Zimbabwe Vice President Kembo Mohadi resigned on March 1, a day after the release of recordings of phone conversations in which he allegedly solicits sex from married women.
Mohadi had been under pressure to resign from various women’s rights groups amid other allegations of sexual misconduct.
The vice president is only the second top public official to step down in the country’s recent history. Former president Canaan Banana, serving in a mostly ceremonial role, resigned in 1987 after the Constitution was amended to make the presidency an executive post. In 1999, he was convicted on several sexual assault charges and served six months in jail.
Mohadi’s resignation was announced by the Ministry of Information, Publicity and Broadcasting Services on the evening of March 1, at a time when several women’s rights groups were calling for Mohadi’s ouster.
“VP Kembo Mohadi has tendered his resignation to H.E President @edmnangagwa with immediate effect,” the ministry tweeted.
However, President Emmerson Mnangagwa’s spokesperson, George Charamba, tweeted that Mohadi had handed in his resignation letter to the president a week earlier.
In his letter, Mohadi said that he had arrived at his decision to resign not as a matter of cowardice, but as a sign of demonstrating “great respect to the office of the President.” He insisted on his innocence.
“Following the recurring disinformation and virilization of my alleged immoral unions, dispensed through awkward slacktivism, I am stepping down as the Vice President of the Republic of Zimbabwe in terms of Section 96(2) of the Constitution of Zimbabwe (No. 20) Act, 2013 with immediate effect,” Mohadi’s letter states.
Mohadi served in several ministerial positions under former president Robert Mugabe. He was appointed vice president in 2017 following the longtime ruler’s ouster.
The events leading to Mohadi’s resignation began on Feb. 15, when news website ZimLive released an alleged audio recording between Mohadi and a married junior intelligence officer who had worked in his office since 2019.
In that recording and in another one released the following day, Mohadi is allegedly heard referring to the woman as his “wife.” In the second recording, Mohadi, allegedly tells the woman that he loves her, and that his mind was made up forever. The woman does not respond to those overtures, but instead turns her attention to “stuff” that Mohadi drank, referring to a source of possible sexual enhancement. Mohadi allegedly confirms he drank two cups, and the woman responds: “You will overdose.”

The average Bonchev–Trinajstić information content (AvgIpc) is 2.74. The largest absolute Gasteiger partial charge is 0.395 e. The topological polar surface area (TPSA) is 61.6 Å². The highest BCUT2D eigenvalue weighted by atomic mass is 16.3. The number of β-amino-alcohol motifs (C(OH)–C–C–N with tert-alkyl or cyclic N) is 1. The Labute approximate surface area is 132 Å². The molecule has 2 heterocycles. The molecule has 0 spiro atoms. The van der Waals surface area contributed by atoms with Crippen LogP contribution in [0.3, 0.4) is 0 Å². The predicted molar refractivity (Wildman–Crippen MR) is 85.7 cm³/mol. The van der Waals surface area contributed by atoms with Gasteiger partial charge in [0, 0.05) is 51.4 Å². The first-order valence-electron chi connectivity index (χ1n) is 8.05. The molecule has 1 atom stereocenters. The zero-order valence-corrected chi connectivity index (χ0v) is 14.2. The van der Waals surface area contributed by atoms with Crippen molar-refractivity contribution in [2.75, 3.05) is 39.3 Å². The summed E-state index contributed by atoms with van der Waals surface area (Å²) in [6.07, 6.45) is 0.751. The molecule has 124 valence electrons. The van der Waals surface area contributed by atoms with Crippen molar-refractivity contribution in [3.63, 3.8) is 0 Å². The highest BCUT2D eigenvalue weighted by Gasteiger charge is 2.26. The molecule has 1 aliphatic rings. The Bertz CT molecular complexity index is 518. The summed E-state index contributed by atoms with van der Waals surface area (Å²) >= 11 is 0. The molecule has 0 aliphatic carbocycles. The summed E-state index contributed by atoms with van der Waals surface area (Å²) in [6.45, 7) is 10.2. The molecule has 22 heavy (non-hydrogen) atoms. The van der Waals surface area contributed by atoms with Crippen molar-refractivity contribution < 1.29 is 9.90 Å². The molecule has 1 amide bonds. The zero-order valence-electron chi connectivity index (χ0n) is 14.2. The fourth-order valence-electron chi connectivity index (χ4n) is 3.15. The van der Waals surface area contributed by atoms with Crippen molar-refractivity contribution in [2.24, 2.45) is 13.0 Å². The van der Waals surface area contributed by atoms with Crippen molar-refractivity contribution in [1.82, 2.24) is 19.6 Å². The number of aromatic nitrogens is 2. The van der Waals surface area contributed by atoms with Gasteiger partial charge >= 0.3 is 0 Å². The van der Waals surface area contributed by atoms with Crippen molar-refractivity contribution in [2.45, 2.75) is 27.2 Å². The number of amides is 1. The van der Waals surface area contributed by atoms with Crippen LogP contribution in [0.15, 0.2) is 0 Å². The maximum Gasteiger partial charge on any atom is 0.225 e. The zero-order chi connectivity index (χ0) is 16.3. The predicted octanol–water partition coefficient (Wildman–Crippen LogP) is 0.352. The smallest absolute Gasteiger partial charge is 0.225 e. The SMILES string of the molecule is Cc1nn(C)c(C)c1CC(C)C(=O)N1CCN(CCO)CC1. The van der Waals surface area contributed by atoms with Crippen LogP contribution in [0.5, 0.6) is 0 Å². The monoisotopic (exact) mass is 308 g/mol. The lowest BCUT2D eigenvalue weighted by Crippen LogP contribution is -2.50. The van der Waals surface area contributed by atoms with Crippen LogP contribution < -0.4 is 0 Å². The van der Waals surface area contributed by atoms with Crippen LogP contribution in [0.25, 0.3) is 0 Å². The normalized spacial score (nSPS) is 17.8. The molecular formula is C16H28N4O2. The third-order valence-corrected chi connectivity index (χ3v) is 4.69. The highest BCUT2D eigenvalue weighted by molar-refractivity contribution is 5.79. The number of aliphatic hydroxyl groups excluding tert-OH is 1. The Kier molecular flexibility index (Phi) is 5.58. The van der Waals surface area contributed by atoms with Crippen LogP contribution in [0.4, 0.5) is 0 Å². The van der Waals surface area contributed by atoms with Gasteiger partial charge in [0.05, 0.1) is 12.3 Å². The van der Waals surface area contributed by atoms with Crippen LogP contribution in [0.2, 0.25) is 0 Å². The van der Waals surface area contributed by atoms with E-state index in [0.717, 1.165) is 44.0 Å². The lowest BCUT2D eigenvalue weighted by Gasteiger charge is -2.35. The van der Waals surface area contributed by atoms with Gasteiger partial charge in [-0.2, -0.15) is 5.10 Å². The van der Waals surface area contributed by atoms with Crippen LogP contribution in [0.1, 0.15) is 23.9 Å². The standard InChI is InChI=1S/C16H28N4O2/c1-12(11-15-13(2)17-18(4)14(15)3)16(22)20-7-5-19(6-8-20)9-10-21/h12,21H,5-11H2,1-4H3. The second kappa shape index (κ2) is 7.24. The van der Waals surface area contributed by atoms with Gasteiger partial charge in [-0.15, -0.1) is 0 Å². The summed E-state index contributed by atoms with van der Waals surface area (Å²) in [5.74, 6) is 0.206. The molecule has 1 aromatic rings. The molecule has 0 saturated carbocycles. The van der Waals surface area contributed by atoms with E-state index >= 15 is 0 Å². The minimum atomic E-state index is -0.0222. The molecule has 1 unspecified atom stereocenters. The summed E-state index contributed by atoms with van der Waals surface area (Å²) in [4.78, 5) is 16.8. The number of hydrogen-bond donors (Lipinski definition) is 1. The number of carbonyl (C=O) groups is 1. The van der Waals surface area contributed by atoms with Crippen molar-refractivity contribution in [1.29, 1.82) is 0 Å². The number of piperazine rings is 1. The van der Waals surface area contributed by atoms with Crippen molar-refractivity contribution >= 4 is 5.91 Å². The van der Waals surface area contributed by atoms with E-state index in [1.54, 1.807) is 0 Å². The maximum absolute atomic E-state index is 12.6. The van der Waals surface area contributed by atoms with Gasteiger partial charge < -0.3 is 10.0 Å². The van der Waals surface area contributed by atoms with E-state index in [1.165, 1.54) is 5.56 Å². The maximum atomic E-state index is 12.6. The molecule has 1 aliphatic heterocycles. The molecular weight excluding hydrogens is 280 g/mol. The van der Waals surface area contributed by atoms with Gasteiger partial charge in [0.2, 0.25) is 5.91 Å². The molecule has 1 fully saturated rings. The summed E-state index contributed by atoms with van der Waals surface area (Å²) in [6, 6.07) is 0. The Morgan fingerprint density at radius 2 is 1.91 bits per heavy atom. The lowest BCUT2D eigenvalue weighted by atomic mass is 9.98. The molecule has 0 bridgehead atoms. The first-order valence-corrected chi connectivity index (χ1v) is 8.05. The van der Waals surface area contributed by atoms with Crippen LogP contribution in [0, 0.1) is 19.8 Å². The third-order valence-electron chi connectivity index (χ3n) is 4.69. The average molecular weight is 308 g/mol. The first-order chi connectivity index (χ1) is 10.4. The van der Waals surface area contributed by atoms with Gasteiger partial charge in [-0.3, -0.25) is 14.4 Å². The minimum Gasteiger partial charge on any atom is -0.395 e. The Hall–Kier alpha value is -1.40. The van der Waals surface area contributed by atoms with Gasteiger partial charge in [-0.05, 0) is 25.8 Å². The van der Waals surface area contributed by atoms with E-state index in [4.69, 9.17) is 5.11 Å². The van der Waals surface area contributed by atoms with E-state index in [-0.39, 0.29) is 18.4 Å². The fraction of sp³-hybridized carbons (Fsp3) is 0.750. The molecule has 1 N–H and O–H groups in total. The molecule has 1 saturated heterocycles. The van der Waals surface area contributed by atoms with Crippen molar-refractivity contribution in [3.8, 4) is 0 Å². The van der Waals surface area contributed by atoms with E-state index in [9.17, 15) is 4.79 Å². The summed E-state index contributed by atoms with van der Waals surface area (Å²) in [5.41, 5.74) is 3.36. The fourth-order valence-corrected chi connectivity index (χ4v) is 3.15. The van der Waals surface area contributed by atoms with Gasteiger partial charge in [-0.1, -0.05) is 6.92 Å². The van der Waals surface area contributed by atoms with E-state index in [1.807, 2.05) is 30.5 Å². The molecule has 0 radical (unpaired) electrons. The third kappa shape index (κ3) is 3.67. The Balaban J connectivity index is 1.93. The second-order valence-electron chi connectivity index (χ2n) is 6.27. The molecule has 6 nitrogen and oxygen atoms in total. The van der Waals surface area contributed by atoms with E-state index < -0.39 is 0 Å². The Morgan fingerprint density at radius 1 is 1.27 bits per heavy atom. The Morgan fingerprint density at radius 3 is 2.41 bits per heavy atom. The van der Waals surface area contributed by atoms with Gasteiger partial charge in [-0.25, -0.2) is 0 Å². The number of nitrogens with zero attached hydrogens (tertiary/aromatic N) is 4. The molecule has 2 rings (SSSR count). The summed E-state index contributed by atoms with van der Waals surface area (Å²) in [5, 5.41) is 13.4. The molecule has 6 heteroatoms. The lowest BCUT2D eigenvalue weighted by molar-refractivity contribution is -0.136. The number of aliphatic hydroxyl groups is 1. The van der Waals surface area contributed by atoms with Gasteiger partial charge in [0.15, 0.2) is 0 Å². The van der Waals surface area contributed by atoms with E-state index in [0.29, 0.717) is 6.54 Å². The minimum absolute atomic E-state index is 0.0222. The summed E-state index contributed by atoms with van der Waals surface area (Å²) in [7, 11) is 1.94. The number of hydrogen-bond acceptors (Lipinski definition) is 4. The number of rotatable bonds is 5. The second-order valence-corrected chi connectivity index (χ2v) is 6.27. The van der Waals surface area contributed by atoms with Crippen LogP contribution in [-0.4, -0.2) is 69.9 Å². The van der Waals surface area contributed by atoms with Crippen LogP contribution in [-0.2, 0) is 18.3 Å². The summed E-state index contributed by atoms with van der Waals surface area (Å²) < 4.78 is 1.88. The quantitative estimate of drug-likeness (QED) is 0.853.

ZimLive released another recording on Feb. 18, allegedly of Mohadi pressuring another married woman to have sex in his office.
The recording starts off with the woman revealing that she has stopped taking contraceptives due to an issue she was having with them. Mohadi allegedly expresses concern, and then pressures her for sex.
The woman proceeds to desperately ask for money from Mohadi. He promises that it will come the following week.
In a third recording, released Feb. 21, Mohadi is allegedly seeking to draw a female college student — whose tuition he has been paying— into a sexual relationship.
In the recording, Mohadi allegedly is heard pressuring her to visit his hotel room in Bulawayo, Zimbabwe’s second-largest city.
“I am in your town. Didn’t I tell you I would advise you when I get into your town?” Mohadi says.
“All right,” the student replies.
“I am at this place called Holiday Inn,” Mohadi says.
“Oh, that’s nice,” the college student responds.
“It would have been nice to see my one,” Mohadi says.
The college student politely declines because she has strict parents, but she quickly adds that had she still been at work, she would have asked to be “dropped off” at the hotel instead of at her home.
ZimLive later reported that the college student met Mohadi through her brother in 2016, after which Mohadi allegedly arranged to meet her in a separate encounter, promising to pay for her college tuition, which she desperately needed.
In 2017, Mohadi allegedly started calling her, professing love and requesting sex.
These allegations led to calls for Mohadi’s resignation by the Zimbabwe Human Rights NGO Forum, Women and Law in Southern Africa, Women’s Academy for Leadership and Political Excellence and Women’s Coalition of Zimbabwe.
Evernice Munando, chairperson of the Women’s Coalition of Zimbabwe, said Mohadi showed “good leadership qualities” by resigning.
Sitabile Dewa, executive director of the Women’s Academy for Leadership and Political Excellence, also welcomed Mohadi’s resignation.
“As a woman’s organization, we have zero tolerance on issues of sexual abuse and abuse of authority and office,” she said.
Dewa also said President Mnangagwa should consider appointing a female vice president.
Musa Kika, executive director of the Zimbabwe Human Rights NGO Forum, said the whole point is about what citizens expect from public servants in terms of their moral behavior.
“Our Constitution requires that those high offices be occupied by upstanding individuals who are exemplary in their conduct and who conduct themselves commensurate to the dignity that’s required of those offices,” Kika said. “So, what the former vice president had done is exactly contrary to that.
“You do not know whether he had done it or not, but the fact that there was smoke. It called for an investigation, and now that he has resigned, that is great.”
(Edited by Judith Isacoff and Matthew B. Hall)
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